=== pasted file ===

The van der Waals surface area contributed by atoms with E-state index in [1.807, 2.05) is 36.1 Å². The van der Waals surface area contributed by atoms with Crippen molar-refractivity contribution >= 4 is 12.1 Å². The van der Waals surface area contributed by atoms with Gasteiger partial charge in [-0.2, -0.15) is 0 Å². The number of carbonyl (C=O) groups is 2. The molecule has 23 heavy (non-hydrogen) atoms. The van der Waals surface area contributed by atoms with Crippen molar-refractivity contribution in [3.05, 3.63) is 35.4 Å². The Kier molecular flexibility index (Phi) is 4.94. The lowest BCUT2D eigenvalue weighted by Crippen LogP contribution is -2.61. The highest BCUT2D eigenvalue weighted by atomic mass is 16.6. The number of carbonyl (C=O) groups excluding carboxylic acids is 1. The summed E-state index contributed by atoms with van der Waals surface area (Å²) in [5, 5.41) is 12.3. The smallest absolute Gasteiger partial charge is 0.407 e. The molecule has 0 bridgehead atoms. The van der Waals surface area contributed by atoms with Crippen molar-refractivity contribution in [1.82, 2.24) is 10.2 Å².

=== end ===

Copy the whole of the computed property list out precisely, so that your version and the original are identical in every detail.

The van der Waals surface area contributed by atoms with E-state index in [1.807, 2.05) is 36.1 Å². The van der Waals surface area contributed by atoms with Crippen molar-refractivity contribution >= 4 is 12.1 Å². The van der Waals surface area contributed by atoms with Gasteiger partial charge in [-0.2, -0.15) is 0 Å². The number of carbonyl (C=O) groups is 2. The molecule has 23 heavy (non-hydrogen) atoms. The van der Waals surface area contributed by atoms with Crippen molar-refractivity contribution in [3.05, 3.63) is 35.4 Å². The Kier molecular flexibility index (Phi) is 4.94. The lowest BCUT2D eigenvalue weighted by Crippen LogP contribution is -2.61. The highest BCUT2D eigenvalue weighted by atomic mass is 16.6. The number of carbonyl (C=O) groups excluding carboxylic acids is 1. The summed E-state index contributed by atoms with van der Waals surface area (Å²) in [5, 5.41) is 12.3. The smallest absolute Gasteiger partial charge is 0.407 e. The molecule has 0 bridgehead atoms. The van der Waals surface area contributed by atoms with Crippen molar-refractivity contribution in [1.82, 2.24) is 10.2 Å².